I tried my first macaron at age 25 in San Francisco and it’s amazing I didn’t cry myself to sleep that night. As amazing as that first delectable cookie was, I should have mourned the fact that I lived my entire life up until that day without knowing the heaven that is a French macaron. But instead of being sad, I was glad! Glad to know the airy deliciousness of these delicate treats which have become popular nationwide.
In order to make up for lost macaron eating and appreciating I decided to learn how to make them myself, if for no other reason than to acknowledge the skill and time that go into these cookies. Clearly other people are as obsessed as I am which is why The Gourmandise School of Sweets & Savories can’t schedule enough of their Intro to French Macaron classes. Luckily I got into a class that fit my schedule – after five months of waiting.
And now, after a three hour baking experience with Gourmandise owner and baker extraordinaire Clemence, I know why these precious cookies are so expensive. Not only are some of the ingredients specialty items you won’t have hanging around in your kitchen cabinets, but the cookie creation takes a great deal of precision. For instance, the signature of the macaron is the little “foot” on the bottom – aka the crinkly part. You’re paying for the perfect crinkle, which means the cookies will be light and fluffy yet slightly chewy and bursting with flavor.
As with the French Bistro cooking class I took at Gourmandise, the entire experience was really fun and easy, with plenty of treats to eat. In addition to filling our vanilla macarons with flavored buttercream we also made salted caramel. It is dangerous that I now know how to create this divine cavity-creator. I boxed up a bunch of cookies to take home – and even shared a few with my husband who said my macarons were as good as any from a fancy bakery. Sure, he’s biased but they were crazy delicious!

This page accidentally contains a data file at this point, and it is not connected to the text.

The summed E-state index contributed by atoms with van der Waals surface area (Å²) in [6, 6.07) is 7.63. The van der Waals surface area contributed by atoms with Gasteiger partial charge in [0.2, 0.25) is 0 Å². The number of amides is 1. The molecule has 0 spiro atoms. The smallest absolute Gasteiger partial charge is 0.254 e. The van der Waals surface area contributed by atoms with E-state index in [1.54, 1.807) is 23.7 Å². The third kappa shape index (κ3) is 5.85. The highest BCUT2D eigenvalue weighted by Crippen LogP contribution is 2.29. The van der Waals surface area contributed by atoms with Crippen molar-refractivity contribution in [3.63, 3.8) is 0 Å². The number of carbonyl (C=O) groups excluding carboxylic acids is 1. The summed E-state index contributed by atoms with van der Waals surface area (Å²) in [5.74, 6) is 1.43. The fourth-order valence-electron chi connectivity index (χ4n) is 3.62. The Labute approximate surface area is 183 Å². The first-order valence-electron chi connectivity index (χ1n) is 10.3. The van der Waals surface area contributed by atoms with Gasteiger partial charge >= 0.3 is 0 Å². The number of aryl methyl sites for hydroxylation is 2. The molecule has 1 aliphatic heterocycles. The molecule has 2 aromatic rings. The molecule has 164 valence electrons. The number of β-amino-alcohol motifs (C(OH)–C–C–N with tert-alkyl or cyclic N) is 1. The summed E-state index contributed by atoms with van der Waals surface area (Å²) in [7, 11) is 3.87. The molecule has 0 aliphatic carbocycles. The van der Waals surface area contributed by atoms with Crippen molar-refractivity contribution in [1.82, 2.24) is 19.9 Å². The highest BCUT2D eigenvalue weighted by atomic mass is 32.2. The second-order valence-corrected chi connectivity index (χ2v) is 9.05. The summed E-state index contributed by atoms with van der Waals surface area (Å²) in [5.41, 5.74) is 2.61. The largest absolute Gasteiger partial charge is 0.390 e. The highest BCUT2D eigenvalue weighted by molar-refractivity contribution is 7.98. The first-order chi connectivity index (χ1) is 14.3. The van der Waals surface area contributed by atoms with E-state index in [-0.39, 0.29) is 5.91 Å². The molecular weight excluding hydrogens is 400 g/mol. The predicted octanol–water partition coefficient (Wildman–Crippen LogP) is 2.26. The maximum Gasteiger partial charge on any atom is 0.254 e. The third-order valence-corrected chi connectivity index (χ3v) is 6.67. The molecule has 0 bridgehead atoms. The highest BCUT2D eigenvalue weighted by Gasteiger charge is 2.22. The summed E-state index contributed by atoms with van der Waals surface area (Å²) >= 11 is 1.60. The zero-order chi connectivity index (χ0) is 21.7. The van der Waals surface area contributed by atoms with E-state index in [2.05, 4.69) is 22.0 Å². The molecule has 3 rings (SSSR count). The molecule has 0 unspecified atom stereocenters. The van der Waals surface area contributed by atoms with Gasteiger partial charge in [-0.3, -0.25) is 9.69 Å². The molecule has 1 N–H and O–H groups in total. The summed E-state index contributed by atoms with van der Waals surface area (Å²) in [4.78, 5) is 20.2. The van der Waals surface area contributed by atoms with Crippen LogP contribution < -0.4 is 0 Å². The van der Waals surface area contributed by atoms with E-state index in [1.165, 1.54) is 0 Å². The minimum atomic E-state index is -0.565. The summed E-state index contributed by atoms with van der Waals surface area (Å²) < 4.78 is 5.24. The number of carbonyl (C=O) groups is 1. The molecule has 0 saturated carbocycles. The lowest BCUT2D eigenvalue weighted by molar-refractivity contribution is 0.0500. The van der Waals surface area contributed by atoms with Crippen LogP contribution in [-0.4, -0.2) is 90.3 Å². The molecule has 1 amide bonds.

Oh, by the way: If you can’t get past the waitlist for one of the intro classes there is a way to try making macarons at home. The ladies at the newly opened Le Petite Pantry at the Gourmandise School have created a $10 kit with all of the dry ingredients you need to make 20 cookies in your own kitchen. To ensure everything looks right in the process they even have step-by step pictures on their Facebook page to proof your work (baking pun fully intended).
Let’s be honest: Everyone wants to leave a baking class with at least one skill they can actually use at home. I may opt to travel to Paris for Laduree macarons before creating them myself again, but I did learn that you can use dehydrated fruit – like strawberry, apricot, raspberry or blueberry – available at Trader Joe’s to color and flavor buttercream. Brilliant! Pulverize the fruit into tiny pieces using a food processor and mix it in with traditional frosting for a sweet, tasty version of food coloring. You have now elevated yourself to baking diva. Congrats!
Accessorize: Fleur de Sel de Guerande – use this ingredient to accessorize your baking with fantastic flavor!